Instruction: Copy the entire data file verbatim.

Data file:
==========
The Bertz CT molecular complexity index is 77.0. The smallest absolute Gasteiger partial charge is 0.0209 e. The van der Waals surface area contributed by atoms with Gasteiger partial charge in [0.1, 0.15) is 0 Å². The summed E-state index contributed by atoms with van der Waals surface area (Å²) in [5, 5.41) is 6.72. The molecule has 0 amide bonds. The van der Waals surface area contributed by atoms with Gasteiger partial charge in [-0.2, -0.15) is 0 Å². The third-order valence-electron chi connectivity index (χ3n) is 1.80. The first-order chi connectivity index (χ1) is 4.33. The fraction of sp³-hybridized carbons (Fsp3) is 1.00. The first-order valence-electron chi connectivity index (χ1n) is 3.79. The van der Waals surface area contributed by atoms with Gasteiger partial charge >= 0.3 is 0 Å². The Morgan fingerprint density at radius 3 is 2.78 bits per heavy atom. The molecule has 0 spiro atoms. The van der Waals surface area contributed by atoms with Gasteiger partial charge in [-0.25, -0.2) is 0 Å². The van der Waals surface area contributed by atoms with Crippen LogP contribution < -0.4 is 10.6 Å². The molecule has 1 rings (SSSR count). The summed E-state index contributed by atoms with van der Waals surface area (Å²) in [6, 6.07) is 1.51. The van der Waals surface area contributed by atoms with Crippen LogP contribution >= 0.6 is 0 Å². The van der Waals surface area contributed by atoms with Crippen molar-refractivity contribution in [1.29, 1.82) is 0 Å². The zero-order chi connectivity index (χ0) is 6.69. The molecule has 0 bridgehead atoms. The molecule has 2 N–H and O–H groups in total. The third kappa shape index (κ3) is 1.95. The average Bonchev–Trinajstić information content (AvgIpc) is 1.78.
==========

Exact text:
The Bertz CT molecular complexity index is 77.0. The smallest absolute Gasteiger partial charge is 0.0209 e. The van der Waals surface area contributed by atoms with Gasteiger partial charge in [0.1, 0.15) is 0 Å². The summed E-state index contributed by atoms with van der Waals surface area (Å²) in [5, 5.41) is 6.72. The molecule has 0 amide bonds. The van der Waals surface area contributed by atoms with Gasteiger partial charge in [-0.2, -0.15) is 0 Å². The third-order valence-electron chi connectivity index (χ3n) is 1.80. The first-order chi connectivity index (χ1) is 4.33. The fraction of sp³-hybridized carbons (Fsp3) is 1.00. The first-order valence-electron chi connectivity index (χ1n) is 3.79. The van der Waals surface area contributed by atoms with Gasteiger partial charge >= 0.3 is 0 Å². The Morgan fingerprint density at radius 3 is 2.78 bits per heavy atom. The molecule has 0 spiro atoms. The van der Waals surface area contributed by atoms with Gasteiger partial charge in [-0.25, -0.2) is 0 Å². The van der Waals surface area contributed by atoms with Crippen LogP contribution < -0.4 is 10.6 Å². The molecule has 1 rings (SSSR count). The summed E-state index contributed by atoms with van der Waals surface area (Å²) in [6, 6.07) is 1.51. The van der Waals surface area contributed by atoms with Crippen LogP contribution >= 0.6 is 0 Å². The van der Waals surface area contributed by atoms with Crippen molar-refractivity contribution in [1.29, 1.82) is 0 Å². The zero-order chi connectivity index (χ0) is 6.69. The molecule has 0 bridgehead atoms. The molecule has 2 N–H and O–H groups in total. The third kappa shape index (κ3) is 1.95. The average Bonchev–Trinajstić information content (AvgIpc) is 1.78.